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Characters / E.T. the Extra-Terrestrial

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"He came to me!"
  • Big Brother Bully: In order to make sure Gertie doesn't tell their mom about E.T, Elliot and Michael invoke this by threatening to torture her toy doll.
  • Coy, Girlish Flirt Pose: Elliot is a deceptively good ladies' man.
  • Kid Hero: At the end, he pulls off the entire escape plan to get E.T. back to his ship.
  • Middle Child Syndrome: Invoked because he's the middle child between Michael and Gertie.

  • Innocent Blue Eyes: Has a huge pair of them.
  • Insufficiently Advanced Alien: Elliot's brother thinks E.T. may just be a worker, and isn't necessarily a great scientist or anything. E.T. is actually a botanist, but has more than enough engineering know-how to make a communication device. Then again, he ran away screaming when a can of pencils fell over and the kids did initially think he was a hairless monkey.
  • Internal Reveal: The kids obviously have to explain things to their mother when Elliot falls ill from E.T.'s Psychic Link. And this is moments before the government stepped in and placed their entire house under quarantine.
  • Learnt English from Watching Television: Learns some basic words (y'know:"phone" and "home") from Sesame Street in a fairly well justified way: the show had basic words sounded out next to a picture of what it was talking about. It is a show directed at preschoolers, after all.
  • Long Neck: He is able to make his neck longer. Usually does this when he is frightened, but near the end when he has to say goodbye to Elliott's older brother he does this too.
  • Messianic Archetype: Right down to the resurrection and the Michelangelo touching of fingers between man and the Divine. So blatant was the parable it was spoofed on The Simpsons:
    Rev. Lovejoy: I remember another gentle visitor from the heavens, he came in peace and then died, only to come back to life, and his name was... E.T., the Extra-Terrestrial. (cries) I loved that little guy.
    • Spielberg himself has said he never intended the film to be interpreted as a religious fable, and has himself joked about it.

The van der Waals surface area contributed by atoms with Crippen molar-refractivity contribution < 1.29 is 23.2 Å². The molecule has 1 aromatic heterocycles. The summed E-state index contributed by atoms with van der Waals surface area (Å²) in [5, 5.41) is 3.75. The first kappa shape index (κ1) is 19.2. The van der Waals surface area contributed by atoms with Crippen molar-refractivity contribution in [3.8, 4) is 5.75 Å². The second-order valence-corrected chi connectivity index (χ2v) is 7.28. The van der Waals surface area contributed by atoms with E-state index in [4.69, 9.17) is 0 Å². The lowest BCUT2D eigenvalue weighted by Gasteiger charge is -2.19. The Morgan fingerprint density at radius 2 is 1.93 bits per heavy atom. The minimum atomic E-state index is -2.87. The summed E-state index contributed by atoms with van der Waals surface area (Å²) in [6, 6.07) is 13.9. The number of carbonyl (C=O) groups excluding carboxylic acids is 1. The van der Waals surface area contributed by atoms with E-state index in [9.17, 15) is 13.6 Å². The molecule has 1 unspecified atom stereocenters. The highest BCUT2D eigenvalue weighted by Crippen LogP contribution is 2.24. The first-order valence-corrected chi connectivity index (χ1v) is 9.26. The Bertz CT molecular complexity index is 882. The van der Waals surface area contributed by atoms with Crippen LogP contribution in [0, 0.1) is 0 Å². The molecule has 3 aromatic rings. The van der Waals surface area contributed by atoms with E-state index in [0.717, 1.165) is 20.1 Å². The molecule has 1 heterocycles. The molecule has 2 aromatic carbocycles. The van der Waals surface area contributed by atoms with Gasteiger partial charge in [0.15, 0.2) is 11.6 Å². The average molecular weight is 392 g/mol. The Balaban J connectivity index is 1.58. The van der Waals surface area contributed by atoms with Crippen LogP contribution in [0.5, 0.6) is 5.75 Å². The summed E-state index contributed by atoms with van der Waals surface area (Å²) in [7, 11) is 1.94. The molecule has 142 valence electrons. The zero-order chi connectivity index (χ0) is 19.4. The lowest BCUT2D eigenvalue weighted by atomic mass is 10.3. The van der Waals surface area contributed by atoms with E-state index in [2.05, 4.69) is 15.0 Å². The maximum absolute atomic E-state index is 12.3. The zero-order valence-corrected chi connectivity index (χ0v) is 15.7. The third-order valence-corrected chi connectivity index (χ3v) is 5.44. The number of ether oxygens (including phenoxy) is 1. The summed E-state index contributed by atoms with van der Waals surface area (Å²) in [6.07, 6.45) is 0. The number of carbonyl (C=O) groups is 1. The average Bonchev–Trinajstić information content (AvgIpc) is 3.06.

• No Biological Sex: Gertie's not so sure whether E.T. is a boy or a girl, while Elliot insists he's a boy. While they all end up going along with Elliot on this, the obvious complete lack of any kind of genitals in all of E.T.'s people makes that a purely arbitrary designation. The books, of course, pretty much confirm this.
  • No Name Given: E.T. is the nickname Elliott gave him. Justified in the fact E.T. knows limited English and we never see him interact with any of his species. (In the sequel novel, The Book of the Green Planet, even after E.T. returns to his home planet the narration always calls him "E.T." His own people are only ever described referring to him as "The Doctor of Botany".)
  • Plant Aliens: Word of God states that E.T.'s species is plantlike in their anatomy and are asexual.
  • Psychic Powers: Telepathy and telekinesis.

  • Big Brother Bully: At first Michael teases Elliot mercilessly, until he shows Michael E.T for the first time.
  • Big Brother Instinct: In the beginning of the film, he bullies both Elliot, and Gertie (the latter to a lesser extent), but becomes far more protective of them as the film progresses.
  • Skewed Priorities: "We're all gonna die and they're never gonna give me my license!"


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     "Keys" (and other government figures)
  • Hero of Another Story: Something must have happened to Keys to get him interested in aliens, since he claims he's been waiting for something like E.T. to appear since he was 10. (While his claim that "[E.T.] came to me too" seems unlikely, he might be rationalizing this as being the truth From a Certain Point of View.) He and the rest of the government investigation team are just given very quick (and sinister-looking) scenes where they investigate the remains of E.T.'s and Eliot's shenanigans up until they converge on the house.
  • No Name Given: He begins the film as a nameless, faceless figure distinguished by the bunch of keys hanging from his belt; later in the film, when he becomes a more sympathetic figure, his face is shown, but his name is never revealed. He's even listed just as "Keys" in the ending credits.
  • Reasonable Authority Figure: The police and government agents are the villains of the film, but even then they are very reasonable, never actively trying to harm the children when they find out and even giving Elliott time to grieve after E.T. dies. This is particularly true of Keys, who gently talks to Elliott to try and figure out what's wrong with E.T., while declaring to Elliott that E.T.'s presence on Earth is nothing short of a miracle.

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